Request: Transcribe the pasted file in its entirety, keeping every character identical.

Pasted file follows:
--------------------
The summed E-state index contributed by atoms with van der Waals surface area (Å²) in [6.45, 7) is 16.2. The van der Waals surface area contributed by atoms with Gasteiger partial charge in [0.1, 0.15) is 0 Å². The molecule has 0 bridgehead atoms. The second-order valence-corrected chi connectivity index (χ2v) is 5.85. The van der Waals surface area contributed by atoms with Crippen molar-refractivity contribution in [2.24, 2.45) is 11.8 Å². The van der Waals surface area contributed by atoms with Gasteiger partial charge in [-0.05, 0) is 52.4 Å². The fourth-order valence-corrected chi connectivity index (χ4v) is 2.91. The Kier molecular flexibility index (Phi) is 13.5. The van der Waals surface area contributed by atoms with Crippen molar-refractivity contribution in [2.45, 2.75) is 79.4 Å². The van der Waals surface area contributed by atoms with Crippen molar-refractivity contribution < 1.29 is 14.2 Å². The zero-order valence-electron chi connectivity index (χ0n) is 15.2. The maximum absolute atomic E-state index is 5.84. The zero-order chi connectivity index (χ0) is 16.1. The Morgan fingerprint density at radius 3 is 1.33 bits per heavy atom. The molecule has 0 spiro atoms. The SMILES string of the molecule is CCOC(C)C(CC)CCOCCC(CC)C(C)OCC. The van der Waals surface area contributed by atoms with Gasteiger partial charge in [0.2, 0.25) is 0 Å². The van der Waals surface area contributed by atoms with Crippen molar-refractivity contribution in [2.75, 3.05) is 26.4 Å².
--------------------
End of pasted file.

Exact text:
The summed E-state index contributed by atoms with van der Waals surface area (Å²) in [6.45, 7) is 16.2. The van der Waals surface area contributed by atoms with Gasteiger partial charge in [0.1, 0.15) is 0 Å². The molecule has 0 bridgehead atoms. The second-order valence-corrected chi connectivity index (χ2v) is 5.85. The van der Waals surface area contributed by atoms with Crippen molar-refractivity contribution in [2.24, 2.45) is 11.8 Å². The van der Waals surface area contributed by atoms with Gasteiger partial charge in [-0.05, 0) is 52.4 Å². The fourth-order valence-corrected chi connectivity index (χ4v) is 2.91. The Kier molecular flexibility index (Phi) is 13.5. The van der Waals surface area contributed by atoms with Crippen molar-refractivity contribution in [2.45, 2.75) is 79.4 Å². The van der Waals surface area contributed by atoms with Crippen molar-refractivity contribution < 1.29 is 14.2 Å². The zero-order valence-electron chi connectivity index (χ0n) is 15.2. The maximum absolute atomic E-state index is 5.84. The zero-order chi connectivity index (χ0) is 16.1. The Morgan fingerprint density at radius 3 is 1.33 bits per heavy atom. The molecule has 0 spiro atoms. The SMILES string of the molecule is CCOC(C)C(CC)CCOCCC(CC)C(C)OCC. The van der Waals surface area contributed by atoms with Gasteiger partial charge in [0.2, 0.25) is 0 Å². The van der Waals surface area contributed by atoms with Crippen molar-refractivity contribution in [2.75, 3.05) is 26.4 Å².